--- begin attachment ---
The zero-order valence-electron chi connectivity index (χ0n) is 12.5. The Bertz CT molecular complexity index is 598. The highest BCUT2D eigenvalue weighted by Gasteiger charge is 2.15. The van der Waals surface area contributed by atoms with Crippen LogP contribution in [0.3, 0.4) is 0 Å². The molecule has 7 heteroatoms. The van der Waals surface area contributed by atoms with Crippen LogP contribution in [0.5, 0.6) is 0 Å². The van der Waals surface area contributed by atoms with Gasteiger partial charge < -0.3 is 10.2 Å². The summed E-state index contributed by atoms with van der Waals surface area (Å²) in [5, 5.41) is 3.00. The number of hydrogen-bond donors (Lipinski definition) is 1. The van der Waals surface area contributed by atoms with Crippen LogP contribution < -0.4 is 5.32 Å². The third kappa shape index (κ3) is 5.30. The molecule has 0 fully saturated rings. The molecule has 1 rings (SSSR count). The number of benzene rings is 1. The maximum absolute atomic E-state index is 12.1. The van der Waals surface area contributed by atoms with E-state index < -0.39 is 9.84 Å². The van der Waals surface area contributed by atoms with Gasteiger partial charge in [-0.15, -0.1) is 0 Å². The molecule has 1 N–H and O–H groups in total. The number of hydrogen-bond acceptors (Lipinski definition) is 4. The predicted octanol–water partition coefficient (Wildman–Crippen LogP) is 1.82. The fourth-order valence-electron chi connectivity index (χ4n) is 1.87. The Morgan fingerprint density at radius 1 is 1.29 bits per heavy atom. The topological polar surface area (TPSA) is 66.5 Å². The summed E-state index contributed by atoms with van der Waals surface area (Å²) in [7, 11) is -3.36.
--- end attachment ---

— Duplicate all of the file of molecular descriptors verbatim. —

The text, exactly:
The zero-order valence-electron chi connectivity index (χ0n) is 12.5. The Bertz CT molecular complexity index is 598. The highest BCUT2D eigenvalue weighted by Gasteiger charge is 2.15. The van der Waals surface area contributed by atoms with Crippen LogP contribution in [0.3, 0.4) is 0 Å². The molecule has 7 heteroatoms. The van der Waals surface area contributed by atoms with Crippen LogP contribution in [0.5, 0.6) is 0 Å². The van der Waals surface area contributed by atoms with Gasteiger partial charge < -0.3 is 10.2 Å². The summed E-state index contributed by atoms with van der Waals surface area (Å²) in [5, 5.41) is 3.00. The number of hydrogen-bond donors (Lipinski definition) is 1. The van der Waals surface area contributed by atoms with Crippen LogP contribution < -0.4 is 5.32 Å². The third kappa shape index (κ3) is 5.30. The molecule has 0 fully saturated rings. The molecule has 1 rings (SSSR count). The number of benzene rings is 1. The maximum absolute atomic E-state index is 12.1. The van der Waals surface area contributed by atoms with E-state index < -0.39 is 9.84 Å². The van der Waals surface area contributed by atoms with Gasteiger partial charge in [-0.15, -0.1) is 0 Å². The molecule has 1 N–H and O–H groups in total. The number of hydrogen-bond acceptors (Lipinski definition) is 4. The predicted octanol–water partition coefficient (Wildman–Crippen LogP) is 1.82. The fourth-order valence-electron chi connectivity index (χ4n) is 1.87. The Morgan fingerprint density at radius 1 is 1.29 bits per heavy atom. The topological polar surface area (TPSA) is 66.5 Å². The summed E-state index contributed by atoms with van der Waals surface area (Å²) in [7, 11) is -3.36.